Did the other crews find out we kept rowing after day two? Absolutely. Did those same crews put out their sea anchor again on day 32? You guessed it, yep!

#4: Our relationships last far longer than the storm 

Kevin and I are different in so many ways, but we knew our performance (boat speed) was directly linked to our individual and shared wellbeing (some might call it ‘engagement’).  

We committed to showing compassion, empathy and understanding from the outset. Doing this when you’re tired and frustrated isn’t easy, so we agreed some simple techniques to keep moral high. For example, if I was ever angry with Kevin I had to tell him, but only by speaking in a foreign accent! For the record, mine was German. Fun games like this mitigated the risk an ego-war on a tiny boat mid-ocean. 

At a conference recently a woman told me she and her husband had a technique for conflict too.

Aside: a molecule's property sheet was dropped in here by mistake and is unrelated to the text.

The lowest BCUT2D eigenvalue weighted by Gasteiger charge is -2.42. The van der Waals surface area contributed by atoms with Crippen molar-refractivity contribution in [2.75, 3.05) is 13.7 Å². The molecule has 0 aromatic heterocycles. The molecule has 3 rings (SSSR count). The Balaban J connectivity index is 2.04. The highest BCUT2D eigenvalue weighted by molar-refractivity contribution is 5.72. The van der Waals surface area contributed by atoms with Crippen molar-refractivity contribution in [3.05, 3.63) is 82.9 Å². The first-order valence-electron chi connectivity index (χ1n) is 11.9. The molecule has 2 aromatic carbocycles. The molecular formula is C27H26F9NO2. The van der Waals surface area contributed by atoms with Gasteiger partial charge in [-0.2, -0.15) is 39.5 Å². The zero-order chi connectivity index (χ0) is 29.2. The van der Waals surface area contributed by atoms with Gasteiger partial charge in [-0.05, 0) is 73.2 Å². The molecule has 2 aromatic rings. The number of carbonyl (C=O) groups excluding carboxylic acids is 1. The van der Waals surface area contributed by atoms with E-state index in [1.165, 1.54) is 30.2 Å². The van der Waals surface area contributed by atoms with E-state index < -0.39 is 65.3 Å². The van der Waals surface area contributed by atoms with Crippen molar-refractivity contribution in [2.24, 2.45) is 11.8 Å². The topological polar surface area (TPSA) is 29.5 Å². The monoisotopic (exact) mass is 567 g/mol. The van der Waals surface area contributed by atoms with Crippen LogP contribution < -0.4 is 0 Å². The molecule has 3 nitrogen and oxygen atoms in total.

“Whenever we have an argument at home, we have to start taking our own clothes off. Eventually it just gets weird and the argument ends”.

Kevin and I didn’t do that. 

Hopefully, the goodwill you spread now will last longer than the challenge that’s in front of you. And if you’re struggling yourself, reach out. You’ll be surprised how you’ll be helping others by doing so.

#5: Be deliberate with your operating model in the storm

An operating model is ‘how’ an organisation works as it pursues its purpose and goals. For us on the boat, that meant things like: 

  • The shift pattern of rowing vs. rest;
  • Communication with media;
  • Navigation and technology;
  • Monitoring our performance; and,
  • What each of us were responsible for.

During the storm, and once we decided we’d keep rowing, all these things needed to adjust. The point is, we were deliberate with what our target operating model needed to be. 

Here’s what I’d consider to be the elements of an operating model for an organisation. Make sure your enterprise has clarity and alignment for each. 

So, here’s my final message. Tell yourself that your responses to challenges are your decision. Will you put out the sea anchor, or keep rowing? 

Jamie Fitzgerald is a Kiwi adventurer & CEO of Inspiring Performance – A company committed to helping aspirational teams, organisations & government agencies be the best they can be by having clarity & alignment on their purpose, strategy & how they’ll maintain momentum.